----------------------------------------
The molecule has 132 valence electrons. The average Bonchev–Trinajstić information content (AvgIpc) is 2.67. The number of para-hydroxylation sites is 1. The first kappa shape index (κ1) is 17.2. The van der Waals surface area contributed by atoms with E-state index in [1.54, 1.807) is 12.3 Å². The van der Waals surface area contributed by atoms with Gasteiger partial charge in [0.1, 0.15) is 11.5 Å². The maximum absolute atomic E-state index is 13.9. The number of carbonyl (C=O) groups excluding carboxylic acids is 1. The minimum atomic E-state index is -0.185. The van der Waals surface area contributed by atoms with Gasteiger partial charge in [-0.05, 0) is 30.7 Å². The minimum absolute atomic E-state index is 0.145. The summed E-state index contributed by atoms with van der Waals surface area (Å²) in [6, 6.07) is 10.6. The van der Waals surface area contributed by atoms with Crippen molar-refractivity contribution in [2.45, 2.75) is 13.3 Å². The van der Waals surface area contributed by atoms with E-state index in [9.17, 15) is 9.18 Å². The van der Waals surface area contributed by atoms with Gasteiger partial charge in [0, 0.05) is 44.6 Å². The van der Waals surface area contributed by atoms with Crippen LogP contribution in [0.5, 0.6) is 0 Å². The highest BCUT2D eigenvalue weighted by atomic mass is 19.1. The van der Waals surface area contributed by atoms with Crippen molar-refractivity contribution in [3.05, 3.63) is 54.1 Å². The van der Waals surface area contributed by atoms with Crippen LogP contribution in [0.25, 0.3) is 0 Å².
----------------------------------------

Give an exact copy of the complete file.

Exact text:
The molecule has 132 valence electrons. The average Bonchev–Trinajstić information content (AvgIpc) is 2.67. The number of para-hydroxylation sites is 1. The first kappa shape index (κ1) is 17.2. The van der Waals surface area contributed by atoms with E-state index in [1.54, 1.807) is 12.3 Å². The van der Waals surface area contributed by atoms with Gasteiger partial charge in [0.1, 0.15) is 11.5 Å². The maximum absolute atomic E-state index is 13.9. The number of carbonyl (C=O) groups excluding carboxylic acids is 1. The minimum atomic E-state index is -0.185. The van der Waals surface area contributed by atoms with Gasteiger partial charge in [-0.05, 0) is 30.7 Å². The minimum absolute atomic E-state index is 0.145. The summed E-state index contributed by atoms with van der Waals surface area (Å²) in [6, 6.07) is 10.6. The van der Waals surface area contributed by atoms with Crippen molar-refractivity contribution in [2.45, 2.75) is 13.3 Å². The van der Waals surface area contributed by atoms with E-state index in [9.17, 15) is 9.18 Å². The van der Waals surface area contributed by atoms with Gasteiger partial charge in [0, 0.05) is 44.6 Å². The van der Waals surface area contributed by atoms with Crippen LogP contribution in [0.5, 0.6) is 0 Å². The highest BCUT2D eigenvalue weighted by atomic mass is 19.1. The van der Waals surface area contributed by atoms with Crippen molar-refractivity contribution in [3.05, 3.63) is 54.1 Å². The van der Waals surface area contributed by atoms with Crippen LogP contribution in [0.25, 0.3) is 0 Å².